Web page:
Protein: What, Why and How in Your Diet

Are you vegan, vegetarian, carnivorous, omnivorous, or somewhere in between? The main theme across the board when it comes to achieving your individual health rests on one fundamental truth:

Optimal health starts with making sure that every cell of your body has the essential building blocks it needs.

A quick nutrition lesson will reveal that the four major macronutrients are protein, carbohydrates, fats, and water. These four are essential (meaning, we must take them in daily via our diet) and make up every one of our cells’ structure. Protein breaks down into amino acids that are crucial to our cell’s growth and cell turnover.

Quality over Quantity

salmon proteinStatistically, we’ve been told we’re exceeding our daily consumption of protein in most countries. We really should look to improve the quality we are ingesting instead of the quantity.

A good recommendation by the Nutrition Therapy Association says 15-30% of your calories should come from healthy sources of protein.

What are some healthy ways to make sure you are consuming adequate protein throughout your day?

Animal sources such as:

  • Pastured chicken
  • Grass-fed beef
  • Wild game
  • Wild caught seafood

Vegetarians might include foods like:

  • Full fat dairy, such as cottage cheese and Greek yogurt
  • Raw cheeses
  • Eggs from pastured chickens

Vegans can also get adequate protein but must be pro-active about food combining:

  • Combining rice with beans
  • Nuts and seeds
  • Soaked and sprouted grains along with legumes
  • Nutritional yeast topped onto vegetables (provides ample B12 which many vegans are lacking.)
  • Vegan powders such as hemp

For any style of noshing, there are many vegetables which also contain small amounts of protein, such as a cup of broccoli (4-5 grams).

How to Get Enough

eggs proteinA sample day for adequate protein intake, might look something like this:

Breakfast:

  • 2 eggs scrambled in a tbsp. of butter with 2 handfuls of spinach
  • 1 pc of nitrate-free bacon
  • 1/2 cup of organic strawberries

or

  • For vegan sources, a hemp protein shake with full fat coconut milk, and a handful strawberries)

Lunch:

  • 3 cups of dark leafy greens topped with meat or seafood of choice (or nuts and seeds for vegans)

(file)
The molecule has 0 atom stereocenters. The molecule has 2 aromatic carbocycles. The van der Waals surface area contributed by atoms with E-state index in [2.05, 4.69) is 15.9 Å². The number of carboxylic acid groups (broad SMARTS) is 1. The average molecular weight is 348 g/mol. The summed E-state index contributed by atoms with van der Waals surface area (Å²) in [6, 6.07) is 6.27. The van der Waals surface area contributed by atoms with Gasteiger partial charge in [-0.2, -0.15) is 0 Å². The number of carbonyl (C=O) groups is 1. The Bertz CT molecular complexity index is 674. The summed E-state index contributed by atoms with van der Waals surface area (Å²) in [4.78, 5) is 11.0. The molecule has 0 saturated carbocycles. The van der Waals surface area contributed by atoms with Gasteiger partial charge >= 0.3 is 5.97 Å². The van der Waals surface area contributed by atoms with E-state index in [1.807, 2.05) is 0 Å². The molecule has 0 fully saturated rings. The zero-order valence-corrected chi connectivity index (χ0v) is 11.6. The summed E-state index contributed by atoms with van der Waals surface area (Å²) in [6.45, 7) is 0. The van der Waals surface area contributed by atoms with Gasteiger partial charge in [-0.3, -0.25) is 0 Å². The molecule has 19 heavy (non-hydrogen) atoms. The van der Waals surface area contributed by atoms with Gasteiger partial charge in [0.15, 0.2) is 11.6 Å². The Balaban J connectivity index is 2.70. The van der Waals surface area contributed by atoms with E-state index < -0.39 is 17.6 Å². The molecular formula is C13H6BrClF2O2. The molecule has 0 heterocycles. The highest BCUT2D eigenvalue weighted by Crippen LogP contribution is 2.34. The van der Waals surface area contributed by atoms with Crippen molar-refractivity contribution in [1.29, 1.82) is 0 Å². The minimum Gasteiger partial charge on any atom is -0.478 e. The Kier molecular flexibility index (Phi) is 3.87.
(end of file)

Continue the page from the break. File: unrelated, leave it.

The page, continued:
• additional veggies thrown on and olive oil and lemon juice for dressing.

Snack:

  • Grass-fed nitrate-free beef sticks (vegan option: 8-10 macadamia nuts)
  • Handful of sugar snap peas

Dinner:

  • Palm-sized portion of meat of choice
  • Palm-sized baked sweet potato with butter
  • Roasted broccoli with shaved parmesan cheese

Vegans:

  • Rice and Beans
  • Roasted broccoli topped with Nutritional Yeast

Why Focus on Protein?

How Does Eating Quality Protein Benefit our Bodies?

stress proteinEssential amino acids are only found in unprocessed, whole-food based sources such as the ones mentioned above. They supply the brain with key neurotransmitters that create a sense of pleasure and calm within the brain, keeping us free from anxiety and mood swings. A diet consisting of the proteins in processed, refined, fast-food and pre-packaged foods are sometimes not absorbed by the body and can lead to damaged cell turnover, and inflammation. Without adequate protein, our metabolisms simply will not function and weight gain, energy slumps, muscle-wasting, low moods, depression and even suicide can result.

Here are some other benefits of keeping proper protein in its place in your meal planning:

  • Appetite Control – Keeps hunger and cravings at bay
  • Better Bone Density – Amino acids help with building and turnover new healthy bone cells.
  • Improved sleep – Helps build serotonin, a neurotransmitter which is the precursor to our sleep hormone melatonin!
  • Improves blood sugar tolerance
  • Increased development of lean muscle tissue
  • Reduced late-night snacking

Finally, how much should you be consuming?

A good rule of thumb: aim for half your weight in grams of high-quality, unprocessed sources of protein each day. Each meal might consist of 20-30 grams, whilst snacks might have 10-15 grams. Eating in such a way maximizes absorption each time you eat, without overloading your stomach and causing that “brick-in-my-stomach” feeling. Your protein needs will be met by the day’s end.

Bottom line: Eating protein is essential to you and your countless cells. If you desire optimal health and feeling great for the long-haul of life, then power up your potential and performance with protein!

Written by: Jodelle Fitzwater, Certified Nutrition Coach and Master Trainer for the Juvo Board


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